The engine that powers sustainable organisations
TCFD, CSRD, SFDR… the list of acronyms can be confusing, especially when getting started with the ESG topic. However, these very ESG regulations and frameworks signal a growing momentum for more transparency and management in reporting ESG issues.
In this article, we explain the different regulatory frameworks in the EU that focus on ESG reporting requirements.
Many ESG frameworks serve as reporting frameworks, evaluation standards, or regulators for the general handling of ESG issues. The regulatory frameworks provide a set of rules for managing, measuring, and reporting on the environmental, social, and governance aspects (ESG) of companies.
These are guidelines that have the force of law, so companies are legally obligated to comply with these requirements. The regulations vary depending on the country and region, but they all serve to increase the transparency of the non-financial impacts of companies.
ESG regulations hold companies responsible for, among other things:
For monitoring purposes, these frameworks also require:
While they outline the types of data that need to be reported in corporate reporting, they do not necessarily provide guidance for the entire reporting process. However, they are still useful for facilitating the selection of information for reporting.
Legally required disclosures are also not negotiable, which is why companies must know and refer to the framework that applies to them. Regulatory frameworks can be very specific to a particular topic or broadly designed to cover general sustainability issues.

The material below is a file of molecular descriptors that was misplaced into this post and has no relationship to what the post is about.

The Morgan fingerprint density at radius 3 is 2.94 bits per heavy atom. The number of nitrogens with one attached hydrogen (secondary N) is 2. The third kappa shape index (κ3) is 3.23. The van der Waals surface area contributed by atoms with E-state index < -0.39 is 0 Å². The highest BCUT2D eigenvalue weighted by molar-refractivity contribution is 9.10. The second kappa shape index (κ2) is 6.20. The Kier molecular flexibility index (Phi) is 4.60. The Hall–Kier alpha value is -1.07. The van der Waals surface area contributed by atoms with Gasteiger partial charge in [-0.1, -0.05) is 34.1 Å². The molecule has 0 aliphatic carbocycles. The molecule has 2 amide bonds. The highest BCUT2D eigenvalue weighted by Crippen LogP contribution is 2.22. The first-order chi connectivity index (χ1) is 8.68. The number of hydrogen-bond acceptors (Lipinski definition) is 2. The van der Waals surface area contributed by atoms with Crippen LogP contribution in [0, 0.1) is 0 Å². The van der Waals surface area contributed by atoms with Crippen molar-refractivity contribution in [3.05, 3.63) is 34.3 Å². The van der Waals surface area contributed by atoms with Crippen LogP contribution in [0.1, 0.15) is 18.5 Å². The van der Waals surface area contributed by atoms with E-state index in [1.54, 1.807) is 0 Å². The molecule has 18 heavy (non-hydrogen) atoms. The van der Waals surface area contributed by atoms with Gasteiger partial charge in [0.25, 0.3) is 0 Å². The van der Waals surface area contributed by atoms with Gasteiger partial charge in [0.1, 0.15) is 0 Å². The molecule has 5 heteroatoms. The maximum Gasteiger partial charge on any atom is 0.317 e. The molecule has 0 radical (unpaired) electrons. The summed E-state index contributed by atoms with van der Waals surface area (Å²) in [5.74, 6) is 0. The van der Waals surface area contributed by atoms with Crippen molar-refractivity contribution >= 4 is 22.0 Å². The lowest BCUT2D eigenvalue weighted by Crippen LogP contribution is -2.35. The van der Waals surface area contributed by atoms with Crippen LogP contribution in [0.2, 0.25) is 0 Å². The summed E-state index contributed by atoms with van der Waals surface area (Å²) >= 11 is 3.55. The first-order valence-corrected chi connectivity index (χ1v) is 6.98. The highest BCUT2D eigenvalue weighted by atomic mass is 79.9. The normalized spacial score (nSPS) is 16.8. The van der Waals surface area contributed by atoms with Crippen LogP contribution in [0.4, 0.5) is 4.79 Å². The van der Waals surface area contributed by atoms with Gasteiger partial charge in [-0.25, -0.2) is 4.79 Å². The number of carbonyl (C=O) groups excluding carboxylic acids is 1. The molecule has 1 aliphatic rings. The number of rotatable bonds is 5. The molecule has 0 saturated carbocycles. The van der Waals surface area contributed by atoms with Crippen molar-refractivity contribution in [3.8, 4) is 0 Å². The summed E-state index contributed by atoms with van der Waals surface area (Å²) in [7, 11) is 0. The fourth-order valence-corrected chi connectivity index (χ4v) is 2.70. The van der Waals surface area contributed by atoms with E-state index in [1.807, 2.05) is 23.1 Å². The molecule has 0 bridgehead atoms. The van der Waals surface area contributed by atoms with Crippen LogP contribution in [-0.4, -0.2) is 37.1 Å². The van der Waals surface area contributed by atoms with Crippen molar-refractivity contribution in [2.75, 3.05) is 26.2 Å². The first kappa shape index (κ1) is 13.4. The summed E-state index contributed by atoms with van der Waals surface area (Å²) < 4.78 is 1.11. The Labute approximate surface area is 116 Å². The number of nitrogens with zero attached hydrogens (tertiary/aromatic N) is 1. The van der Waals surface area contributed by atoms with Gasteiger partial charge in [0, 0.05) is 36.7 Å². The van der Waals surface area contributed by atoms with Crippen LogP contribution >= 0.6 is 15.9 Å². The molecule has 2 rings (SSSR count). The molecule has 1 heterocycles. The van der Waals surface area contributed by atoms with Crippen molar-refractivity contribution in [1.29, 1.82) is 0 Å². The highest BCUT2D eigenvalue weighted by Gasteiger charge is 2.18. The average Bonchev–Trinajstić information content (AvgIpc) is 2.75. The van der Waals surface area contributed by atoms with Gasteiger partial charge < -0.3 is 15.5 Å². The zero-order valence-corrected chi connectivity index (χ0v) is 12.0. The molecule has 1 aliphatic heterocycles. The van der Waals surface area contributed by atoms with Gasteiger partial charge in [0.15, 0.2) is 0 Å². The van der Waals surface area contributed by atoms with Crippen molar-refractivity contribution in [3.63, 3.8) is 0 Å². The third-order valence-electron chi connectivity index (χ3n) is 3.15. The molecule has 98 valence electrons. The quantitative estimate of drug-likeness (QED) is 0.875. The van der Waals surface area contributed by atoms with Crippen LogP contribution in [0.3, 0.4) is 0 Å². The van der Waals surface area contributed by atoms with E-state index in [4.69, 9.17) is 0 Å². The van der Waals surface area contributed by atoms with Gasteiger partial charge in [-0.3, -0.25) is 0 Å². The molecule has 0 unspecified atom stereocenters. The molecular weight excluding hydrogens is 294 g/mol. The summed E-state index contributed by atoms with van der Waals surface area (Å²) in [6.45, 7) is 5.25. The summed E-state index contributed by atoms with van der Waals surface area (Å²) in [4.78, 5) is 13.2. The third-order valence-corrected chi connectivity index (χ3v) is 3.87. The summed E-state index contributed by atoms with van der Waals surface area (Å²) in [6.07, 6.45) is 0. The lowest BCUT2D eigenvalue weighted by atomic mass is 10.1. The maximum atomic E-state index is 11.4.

Let’s take a look at some of the most common frameworks and what they’re targeted at.
Besides the regulatory requirements on reporting, many companies use a reporting framework when disclosing ESG performance. It provides structure and depth to your disclosures, outlining metrics and indicators for a range of ESG topics beyond what may be required by law.
These frameworks are all commonly used for sustainability reporting:
There is no framework that is ‘best’, only what works best for your needs. Before choosing a framework, ask your business these three questions:
By answering these questions, you will gain a deeper understanding of the goals and criteria for managing and reporting your ESG performance. This will narrow down the list of frameworks available. If your company is particularly vulnerable to certain ESG risks, you may consider using a theme-specific framework.
Industry-specific frameworks can also help achieve a sharper focus and better coverage of essential topics. Frameworks can also be combined to achieve a better impact, allowing for more than one framework to be used together.
It is very likely that you will need to use more than one framework anyway, as legal requirements are focused on specific topics.
When managing and reporting on your ESG performance, your collected data is crucial. This is why the most comprehensive frameworks always define a solid approach for information collection and content. The data is ultimately used to measure progress and support your statements, and becomes even more important as your ESG management and reporting matures.
Therefore, it is important to establish the basics early on. However, this is also where it becomes difficult: ESG data is different from financial data. Collecting, managing, and processing the huge and very diverse amounts of data is a very complex task.
Without the help of sustainability software specifically designed for processing ESG data and analysis, this endeavor can be time-consuming and expensive. Modern sustainability software, on the other hand, can take on many tasks, such as:
It is crucial that the sustainability software ensures that your statements meet all reporting criteria based on the sustainability reporting framework you have chosen.